Complex data types have application-specific formats, indexing requirements, and selection predicates. For example, there are many different means of document encoding (ODA, XML, plain text) and information retrieval techniques (keyword, full-text boolean, similarity, probabilistic, and so on). Similarly, R-trees are an efficient method of indexing spatial data. No database server can be built with support for all possible kinds of complex data and indexing. Oracle's solution is to build an extensible server which lets you define new index types as required.
The framework to develop new index types is based on the concept of cooperative indexing where a data cartridge and the Oracle server cooperate to build and maintain indexes for data types such as text, spatial and On-line-Analytical Processing (OLAP). The cartridge is responsible for defining the index structure, maintaining the index content during load and update operations, and searching the index during query processing. The index structure itself can either be stored in Oracle database as an index-organized table or externally as an operating system file.
To this end, Oracle8i introduces the concept of an indextype. The purpose of an indextype is to enable efficient search and retrieval functions for complex domains such as text, spatial, image, and OLAP by means of a data cartridge. An indextype is analogous to the sorted or bit-mapped index types that are built-in within the Oracle Server. The essential difference is that the implementation for an indextype is provided by the data cartridge developer, whereas the Oracle kernel implements built-in indexes. Once a new indextype has been implemented by a data cartridge developer, end users of the data cartridge can use it just as they would built-in indextypes.
With extensible indexing, the application
When the database system handles the physical storage of domain indexes, data cartridges
Typical database systems (RDBMS and ORDBMS) do not support extensible indexing. Consequently, many applications maintain file-based indexes for complex data residing in relational database tables. A considerable amount of code and effort is required to maintain consistency between external indexes and the related relational data, support compound queries (involving tabular values and external indexes), and to manage a system (backup, recovery, allocate storage, and so on) with multiple forms of persistent storage (files and databases). By supporting extensible indexes, the Oracle8i Server significantly reduces the level of effort needed to develop solutions involving high-performance access to complex datatypes.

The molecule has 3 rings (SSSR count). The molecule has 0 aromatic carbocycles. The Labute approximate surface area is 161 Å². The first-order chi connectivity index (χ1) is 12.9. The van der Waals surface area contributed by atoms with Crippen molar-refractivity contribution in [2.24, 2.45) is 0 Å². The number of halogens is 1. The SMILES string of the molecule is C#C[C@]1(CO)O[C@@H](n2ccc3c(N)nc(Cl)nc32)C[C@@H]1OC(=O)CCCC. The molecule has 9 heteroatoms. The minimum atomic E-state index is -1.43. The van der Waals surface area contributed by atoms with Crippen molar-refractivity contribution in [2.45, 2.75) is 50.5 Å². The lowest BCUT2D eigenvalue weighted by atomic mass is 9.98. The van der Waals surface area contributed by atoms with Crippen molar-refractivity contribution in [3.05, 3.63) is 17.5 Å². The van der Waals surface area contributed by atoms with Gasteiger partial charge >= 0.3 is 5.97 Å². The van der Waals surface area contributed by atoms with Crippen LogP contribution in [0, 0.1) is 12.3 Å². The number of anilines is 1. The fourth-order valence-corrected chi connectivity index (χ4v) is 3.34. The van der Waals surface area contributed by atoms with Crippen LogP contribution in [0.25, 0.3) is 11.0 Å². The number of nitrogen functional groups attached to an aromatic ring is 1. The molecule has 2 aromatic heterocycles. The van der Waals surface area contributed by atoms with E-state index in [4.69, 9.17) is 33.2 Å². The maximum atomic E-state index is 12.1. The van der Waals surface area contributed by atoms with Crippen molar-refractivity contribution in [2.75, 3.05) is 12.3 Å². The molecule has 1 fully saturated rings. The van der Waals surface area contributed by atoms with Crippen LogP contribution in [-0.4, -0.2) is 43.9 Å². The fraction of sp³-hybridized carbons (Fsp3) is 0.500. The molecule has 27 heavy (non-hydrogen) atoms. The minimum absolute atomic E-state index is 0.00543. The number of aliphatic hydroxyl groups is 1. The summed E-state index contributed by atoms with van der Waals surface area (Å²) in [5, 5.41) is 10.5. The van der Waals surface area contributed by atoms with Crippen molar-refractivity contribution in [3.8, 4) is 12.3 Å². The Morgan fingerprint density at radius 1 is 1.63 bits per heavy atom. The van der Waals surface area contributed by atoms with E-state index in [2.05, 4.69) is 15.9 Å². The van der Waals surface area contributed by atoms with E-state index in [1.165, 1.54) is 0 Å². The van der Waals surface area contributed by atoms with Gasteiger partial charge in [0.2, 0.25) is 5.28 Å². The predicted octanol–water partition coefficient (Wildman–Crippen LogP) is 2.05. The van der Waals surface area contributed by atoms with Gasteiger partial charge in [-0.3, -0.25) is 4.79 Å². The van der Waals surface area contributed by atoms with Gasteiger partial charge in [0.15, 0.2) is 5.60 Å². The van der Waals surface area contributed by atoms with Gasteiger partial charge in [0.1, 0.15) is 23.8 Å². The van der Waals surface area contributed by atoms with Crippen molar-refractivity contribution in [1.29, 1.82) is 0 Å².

The extensible optimizer functionality allows authors of user-defined functions and indexes to create statistics collection, selectivity, and cost functions. This information is used by the optimizer in choosing a query plan. The cost-based optimizer is thus extended to use the user-supplied information; the rule-based optimizer is unchanged.
The optimizer generates an execution plan for a SQL statement. An execution plan includes an access method for each table in the
FROM clause, and an ordering (called the join order) of the tables in the
FROM clause. System-defined access methods include indexes, hash clusters, and table scans. The optimizer chooses a plan by generating a set of join orders or permutations, computing the cost of each, and selecting the one with the lowest cost. For each table in the join order, the optimizer computes the cost of each possible access method and join method and chooses the one with the lowest cost. The cost of the join order is the sum of the access method and join method costs. The costs are calculated using algorithms which together compose the cost model. A cost model can include varying level of detail about the physical environment in which the query is executed. Our present cost model includes only the number of disk accesses with minor adjustments to compensate for the lack of detail. The optimizer uses statistics about the objects referenced in the query to compute the costs. The statistics are gathered using the
ANALYZE command. The optimizer uses these statistics to calculate cost and selectivity. The selectivity of a predicate is the fraction of rows in a table that will be chosen by the predicate. It is a number between 0 and 100 (expressed as percentage).
Extensible indexing functionality allows users to define new operators, index types, and domain indexes. For such user-defined operators and domain indexes, the extensible optimizer functionality will allow users to control the three main components used by the optimizer to select an execution plan: statistics, selectivity, and cost.
Extensibility interfaces fall into the following classes:
The DBMS interfaces are the simplest kind of extensibility services. DBMS interfaces are made available through extensions to SQL or to the Oracle Call Interface (OCI). For example, the extensible type manager utilizes the
TYPE syntax in SQL. Similarly, extensible indexing uses DDL and DML support for specifying and manipulating indexes.
Generic interfaces provide basic services like memory management, context management, internationalization, and cartridge-specific management. These cartridge basic interface services are used by data cartridges to implement behavior for new datatypes in the context of the server's execution environment. These services provide helper routines that make it easy for data cartridge developers to write robust, portable server-side methods.